Releasing the power of her “Aussie sheila within”, Cornell performed fellow Antipodean Matthew Robinson’s, Kerry’s Land, a song that is little known in the UK but judging by the audience response (a lot of southern hemisphere ex-pats in the throng), clearly a well observed take on life down-under, where “men were men, and girls were men”. Smash’s Keep Moving The Line closed act one on an impressive high.

The second half saw Cornell return wearing a shimmering little sequinned number and launching straight into Evita’s Rainbow High. With a beautiful belt, she gave a rarely heard passion to the Lloyd Webber/Rice composition and when the lyrics spoke of “star quality”, they could have been written with Cornell in mind. Her next song was Mona, a solo from Kleban’s A Class Act , in which Cornell is currently appearing at Clapham’s Landor Theatre. Hers is a funny raunchy piece in a show of often raw emotions and it was a delight to hear her fellow cast members, at St James’ to hear her perform, whoop applause for their fellow trouper.

In a surprise twist, Simon Bowman popped up to duet in Queen’s song Pressure, before going on to play acoustic guitar, accompanying the singer in her cover of his own composition He’s Just A Man, demonstrating a powerful performing synergy between the artistes.

Not afraid to tackle the greats, this Australian diva took on Funny Girl’s The Music That Makes Me Dance with a truly invigorating flourish of Streisand chutzpah in her delivery and then, much as a girl-racer might hurtle a Mercedes around Monte Carlo, Cornell slammed the brakes on the evening’s tempo to truly treat her audience to one of Minelli’s signature Cabaret numbers Maybe This Time. Not for the first time, the singer wept as she sung, her ability to act through song having remained exquisite at all times.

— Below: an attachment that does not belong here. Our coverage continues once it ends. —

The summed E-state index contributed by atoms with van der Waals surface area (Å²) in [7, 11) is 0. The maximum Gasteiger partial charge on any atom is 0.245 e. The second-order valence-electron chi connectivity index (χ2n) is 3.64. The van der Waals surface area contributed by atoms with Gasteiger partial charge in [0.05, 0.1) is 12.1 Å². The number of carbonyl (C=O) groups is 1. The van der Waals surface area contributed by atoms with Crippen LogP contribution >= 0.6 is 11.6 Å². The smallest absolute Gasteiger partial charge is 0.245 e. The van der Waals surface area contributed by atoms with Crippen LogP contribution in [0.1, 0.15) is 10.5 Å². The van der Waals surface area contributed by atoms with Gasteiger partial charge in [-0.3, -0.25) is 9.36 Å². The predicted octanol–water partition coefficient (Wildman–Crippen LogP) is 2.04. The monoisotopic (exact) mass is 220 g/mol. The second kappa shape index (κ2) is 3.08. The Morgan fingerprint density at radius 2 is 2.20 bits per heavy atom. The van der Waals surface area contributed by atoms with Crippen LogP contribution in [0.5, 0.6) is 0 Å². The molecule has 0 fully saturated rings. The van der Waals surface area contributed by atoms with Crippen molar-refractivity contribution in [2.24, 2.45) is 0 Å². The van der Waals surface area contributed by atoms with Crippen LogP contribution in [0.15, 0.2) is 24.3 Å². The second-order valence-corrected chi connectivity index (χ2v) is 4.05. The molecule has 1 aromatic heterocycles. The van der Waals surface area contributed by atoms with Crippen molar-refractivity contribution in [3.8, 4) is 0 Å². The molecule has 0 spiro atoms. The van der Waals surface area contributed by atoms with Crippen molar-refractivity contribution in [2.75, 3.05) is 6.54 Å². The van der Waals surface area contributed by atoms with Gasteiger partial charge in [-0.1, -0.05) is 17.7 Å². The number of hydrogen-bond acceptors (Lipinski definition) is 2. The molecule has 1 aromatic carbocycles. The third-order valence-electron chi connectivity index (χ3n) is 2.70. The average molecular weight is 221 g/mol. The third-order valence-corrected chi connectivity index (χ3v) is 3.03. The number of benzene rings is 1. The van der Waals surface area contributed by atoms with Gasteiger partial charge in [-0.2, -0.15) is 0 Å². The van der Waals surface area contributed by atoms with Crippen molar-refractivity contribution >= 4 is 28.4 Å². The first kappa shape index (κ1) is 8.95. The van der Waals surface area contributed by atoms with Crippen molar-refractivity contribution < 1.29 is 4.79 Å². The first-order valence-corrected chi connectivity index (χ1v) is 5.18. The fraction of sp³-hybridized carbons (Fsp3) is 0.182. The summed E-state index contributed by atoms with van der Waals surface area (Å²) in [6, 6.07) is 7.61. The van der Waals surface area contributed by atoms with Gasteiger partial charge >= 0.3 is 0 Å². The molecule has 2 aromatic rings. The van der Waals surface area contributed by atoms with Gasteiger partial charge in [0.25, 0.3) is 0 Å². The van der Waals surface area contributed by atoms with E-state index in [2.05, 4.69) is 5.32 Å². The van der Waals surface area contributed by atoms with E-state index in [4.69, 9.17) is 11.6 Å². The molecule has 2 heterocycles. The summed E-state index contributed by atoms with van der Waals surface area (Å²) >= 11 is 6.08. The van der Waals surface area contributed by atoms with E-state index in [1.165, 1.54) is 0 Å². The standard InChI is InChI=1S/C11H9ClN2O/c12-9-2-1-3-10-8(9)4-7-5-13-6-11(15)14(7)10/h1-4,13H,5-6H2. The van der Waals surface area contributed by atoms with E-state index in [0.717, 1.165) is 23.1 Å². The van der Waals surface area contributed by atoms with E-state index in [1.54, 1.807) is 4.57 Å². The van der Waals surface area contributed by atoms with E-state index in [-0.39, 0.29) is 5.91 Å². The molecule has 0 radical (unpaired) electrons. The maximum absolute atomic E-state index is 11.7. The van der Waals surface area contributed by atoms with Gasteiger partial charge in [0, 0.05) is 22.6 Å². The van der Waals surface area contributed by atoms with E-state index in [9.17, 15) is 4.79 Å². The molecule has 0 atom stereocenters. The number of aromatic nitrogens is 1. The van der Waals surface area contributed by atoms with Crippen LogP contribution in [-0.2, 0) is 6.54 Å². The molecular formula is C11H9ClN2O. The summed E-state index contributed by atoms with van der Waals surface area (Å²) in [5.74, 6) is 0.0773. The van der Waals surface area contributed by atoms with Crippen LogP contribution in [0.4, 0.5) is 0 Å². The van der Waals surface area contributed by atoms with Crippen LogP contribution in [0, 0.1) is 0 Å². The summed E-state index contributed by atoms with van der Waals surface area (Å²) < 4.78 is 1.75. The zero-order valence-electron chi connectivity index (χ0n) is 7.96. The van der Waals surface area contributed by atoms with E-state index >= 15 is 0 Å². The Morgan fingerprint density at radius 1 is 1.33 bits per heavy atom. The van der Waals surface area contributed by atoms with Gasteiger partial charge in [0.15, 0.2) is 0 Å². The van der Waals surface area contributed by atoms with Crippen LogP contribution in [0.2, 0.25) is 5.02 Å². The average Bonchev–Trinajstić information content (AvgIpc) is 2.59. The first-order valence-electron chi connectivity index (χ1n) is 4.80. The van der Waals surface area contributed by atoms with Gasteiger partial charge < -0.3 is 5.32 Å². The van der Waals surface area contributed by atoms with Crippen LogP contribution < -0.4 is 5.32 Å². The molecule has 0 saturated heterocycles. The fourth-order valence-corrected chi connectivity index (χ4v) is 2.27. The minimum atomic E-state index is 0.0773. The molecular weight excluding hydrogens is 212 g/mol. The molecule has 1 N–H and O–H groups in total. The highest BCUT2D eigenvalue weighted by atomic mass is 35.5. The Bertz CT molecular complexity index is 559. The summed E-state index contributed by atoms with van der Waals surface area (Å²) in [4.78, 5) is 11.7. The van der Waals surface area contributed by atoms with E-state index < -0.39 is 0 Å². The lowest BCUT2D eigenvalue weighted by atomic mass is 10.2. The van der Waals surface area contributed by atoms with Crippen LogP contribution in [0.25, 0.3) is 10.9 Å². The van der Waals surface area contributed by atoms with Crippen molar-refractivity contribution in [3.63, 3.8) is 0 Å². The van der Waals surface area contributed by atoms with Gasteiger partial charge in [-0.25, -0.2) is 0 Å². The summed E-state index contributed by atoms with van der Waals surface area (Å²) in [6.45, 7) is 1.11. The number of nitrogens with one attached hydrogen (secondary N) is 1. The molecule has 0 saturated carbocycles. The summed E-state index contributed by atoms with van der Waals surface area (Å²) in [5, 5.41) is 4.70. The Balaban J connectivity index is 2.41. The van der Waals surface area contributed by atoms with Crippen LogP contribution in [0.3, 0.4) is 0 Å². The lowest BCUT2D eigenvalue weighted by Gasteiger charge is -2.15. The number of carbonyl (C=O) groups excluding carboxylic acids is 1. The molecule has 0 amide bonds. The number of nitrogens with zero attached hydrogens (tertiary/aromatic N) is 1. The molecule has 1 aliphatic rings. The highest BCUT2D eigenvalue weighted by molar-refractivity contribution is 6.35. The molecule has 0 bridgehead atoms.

Immense credit to Theo Jamieson and his three piece band who provided understated excellence throughout the gig, with arrangements that complemented the singer perfectly.

New to the capital, Erin Cornell has a lot to offer. Her voice and her presence are stunning and it surely cannot be too long before this utter whirlwind of a performer is given a major role in a London show.

A Class Act is running at The Landor Theatre until April 13th 2013

Photo: Darren Bell

Friday 5 April 2013

Alice Diamond And The Forty Thieves

The Bell, London


Written by Madelaine Beevers
Directed by Emma Williamson

The phrase "site specific" is frequently banded about, but rarely has it been so appropriate as to describe this play. Performed upstairs at The Bell pub in Middlesex St, E1 (aka the capital's famous Petticoat Lane) on the fringes of the East End, Alice Diamond And The Forty Thieves is itself set above just such a fictional gangland boozer some 60 years previously and probably located just a mile or two up the Whitechapel Road.

Alice Diamond (so named because of a predilection for using her jewellery bedecked fingers as a vicious weapon) is based upon Alice Hughes, real life boss of a 1950’s girl-gang of thieves and shoplifters. A romantic interpretation could see her as a 20th century Fagin. The reality of London’s gangs was of course far more brutal than Bart’s Oliver!, more Bill Sykes than Artful Dodger. Madelaine Beevers writes with such a perceptive feel of colloquial period cockney that her play remains gritty and authentic, without ever becoming caricatured.

The story unfolds over the course of a single remarkable day. Maud has just returned to the gang following a six month jail term whilst blonde bombshell Dolly, a blackmailer, has only recently been shot dead. The script follows Maud’s re-entry into the bosom of the fold, whilst at the same time watching how the gang go about finding out who ordered the shooting. And all played out under the quiet controlling leadership of Alice.